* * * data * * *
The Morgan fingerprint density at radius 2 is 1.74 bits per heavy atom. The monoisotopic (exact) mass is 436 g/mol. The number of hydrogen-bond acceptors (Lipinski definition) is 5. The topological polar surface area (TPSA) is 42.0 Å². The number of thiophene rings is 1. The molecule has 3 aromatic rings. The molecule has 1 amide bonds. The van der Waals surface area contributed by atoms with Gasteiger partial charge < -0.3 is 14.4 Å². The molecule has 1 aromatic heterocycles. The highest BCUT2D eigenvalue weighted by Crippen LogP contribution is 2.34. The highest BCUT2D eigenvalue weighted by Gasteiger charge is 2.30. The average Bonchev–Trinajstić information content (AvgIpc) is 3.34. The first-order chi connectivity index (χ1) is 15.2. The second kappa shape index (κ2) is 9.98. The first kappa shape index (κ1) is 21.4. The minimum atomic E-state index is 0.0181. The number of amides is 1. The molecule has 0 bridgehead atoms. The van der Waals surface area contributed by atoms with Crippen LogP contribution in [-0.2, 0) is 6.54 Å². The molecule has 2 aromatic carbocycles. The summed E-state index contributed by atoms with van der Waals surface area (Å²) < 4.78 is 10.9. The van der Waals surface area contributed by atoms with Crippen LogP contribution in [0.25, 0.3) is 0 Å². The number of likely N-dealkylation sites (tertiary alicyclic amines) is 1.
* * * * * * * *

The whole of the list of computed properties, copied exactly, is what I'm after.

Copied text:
The Morgan fingerprint density at radius 2 is 1.74 bits per heavy atom. The monoisotopic (exact) mass is 436 g/mol. The number of hydrogen-bond acceptors (Lipinski definition) is 5. The topological polar surface area (TPSA) is 42.0 Å². The number of thiophene rings is 1. The molecule has 3 aromatic rings. The molecule has 1 amide bonds. The van der Waals surface area contributed by atoms with Gasteiger partial charge < -0.3 is 14.4 Å². The molecule has 1 aromatic heterocycles. The highest BCUT2D eigenvalue weighted by Crippen LogP contribution is 2.34. The highest BCUT2D eigenvalue weighted by Gasteiger charge is 2.30. The average Bonchev–Trinajstić information content (AvgIpc) is 3.34. The first-order chi connectivity index (χ1) is 15.2. The second kappa shape index (κ2) is 9.98. The first kappa shape index (κ1) is 21.4. The minimum atomic E-state index is 0.0181. The number of amides is 1. The molecule has 0 bridgehead atoms. The van der Waals surface area contributed by atoms with Crippen LogP contribution in [-0.2, 0) is 6.54 Å². The molecule has 2 aromatic carbocycles. The summed E-state index contributed by atoms with van der Waals surface area (Å²) < 4.78 is 10.9. The van der Waals surface area contributed by atoms with Crippen LogP contribution in [0.25, 0.3) is 0 Å². The number of likely N-dealkylation sites (tertiary alicyclic amines) is 1.